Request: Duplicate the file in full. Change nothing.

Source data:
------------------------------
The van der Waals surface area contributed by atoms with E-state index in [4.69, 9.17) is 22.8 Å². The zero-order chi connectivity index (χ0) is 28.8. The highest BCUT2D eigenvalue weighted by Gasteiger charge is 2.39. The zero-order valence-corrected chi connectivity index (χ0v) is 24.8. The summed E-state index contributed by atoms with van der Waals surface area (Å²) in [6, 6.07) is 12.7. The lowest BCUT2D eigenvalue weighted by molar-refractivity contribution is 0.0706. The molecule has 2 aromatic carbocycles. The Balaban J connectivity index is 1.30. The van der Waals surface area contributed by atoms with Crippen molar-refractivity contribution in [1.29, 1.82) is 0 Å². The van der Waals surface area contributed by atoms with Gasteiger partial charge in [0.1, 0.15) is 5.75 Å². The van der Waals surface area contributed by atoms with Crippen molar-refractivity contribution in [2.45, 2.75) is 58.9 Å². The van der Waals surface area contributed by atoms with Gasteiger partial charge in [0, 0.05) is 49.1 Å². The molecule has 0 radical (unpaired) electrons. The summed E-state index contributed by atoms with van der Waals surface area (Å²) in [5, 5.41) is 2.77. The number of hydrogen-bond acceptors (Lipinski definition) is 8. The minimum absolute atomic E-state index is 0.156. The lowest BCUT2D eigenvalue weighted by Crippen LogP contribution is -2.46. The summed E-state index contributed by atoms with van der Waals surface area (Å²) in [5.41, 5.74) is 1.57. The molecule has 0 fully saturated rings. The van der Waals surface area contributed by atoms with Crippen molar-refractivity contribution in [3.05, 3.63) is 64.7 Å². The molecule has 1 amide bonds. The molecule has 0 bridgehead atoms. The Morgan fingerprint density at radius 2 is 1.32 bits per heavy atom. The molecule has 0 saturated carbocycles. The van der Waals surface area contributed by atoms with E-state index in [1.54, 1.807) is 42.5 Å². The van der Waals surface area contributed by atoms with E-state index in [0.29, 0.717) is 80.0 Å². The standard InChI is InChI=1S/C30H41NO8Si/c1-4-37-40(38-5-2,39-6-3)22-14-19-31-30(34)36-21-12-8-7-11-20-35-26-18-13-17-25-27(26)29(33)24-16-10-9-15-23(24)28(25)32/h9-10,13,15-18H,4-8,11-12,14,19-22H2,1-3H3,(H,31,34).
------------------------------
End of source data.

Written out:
The van der Waals surface area contributed by atoms with E-state index in [4.69, 9.17) is 22.8 Å². The zero-order chi connectivity index (χ0) is 28.8. The highest BCUT2D eigenvalue weighted by Gasteiger charge is 2.39. The zero-order valence-corrected chi connectivity index (χ0v) is 24.8. The summed E-state index contributed by atoms with van der Waals surface area (Å²) in [6, 6.07) is 12.7. The lowest BCUT2D eigenvalue weighted by molar-refractivity contribution is 0.0706. The molecule has 2 aromatic carbocycles. The Balaban J connectivity index is 1.30. The van der Waals surface area contributed by atoms with Crippen molar-refractivity contribution in [1.29, 1.82) is 0 Å². The van der Waals surface area contributed by atoms with Gasteiger partial charge in [0.1, 0.15) is 5.75 Å². The van der Waals surface area contributed by atoms with Crippen molar-refractivity contribution in [2.45, 2.75) is 58.9 Å². The van der Waals surface area contributed by atoms with Gasteiger partial charge in [0, 0.05) is 49.1 Å². The molecule has 0 radical (unpaired) electrons. The summed E-state index contributed by atoms with van der Waals surface area (Å²) in [5, 5.41) is 2.77. The number of hydrogen-bond acceptors (Lipinski definition) is 8. The minimum absolute atomic E-state index is 0.156. The lowest BCUT2D eigenvalue weighted by Crippen LogP contribution is -2.46. The summed E-state index contributed by atoms with van der Waals surface area (Å²) in [5.41, 5.74) is 1.57. The molecule has 0 fully saturated rings. The van der Waals surface area contributed by atoms with Crippen molar-refractivity contribution in [3.05, 3.63) is 64.7 Å². The molecule has 1 amide bonds. The molecule has 0 bridgehead atoms. The Morgan fingerprint density at radius 2 is 1.32 bits per heavy atom. The molecule has 0 saturated carbocycles. The van der Waals surface area contributed by atoms with E-state index in [1.54, 1.807) is 42.5 Å². The van der Waals surface area contributed by atoms with E-state index in [0.29, 0.717) is 80.0 Å². The standard InChI is InChI=1S/C30H41NO8Si/c1-4-37-40(38-5-2,39-6-3)22-14-19-31-30(34)36-21-12-8-7-11-20-35-26-18-13-17-25-27(26)29(33)24-16-10-9-15-23(24)28(25)32/h9-10,13,15-18H,4-8,11-12,14,19-22H2,1-3H3,(H,31,34).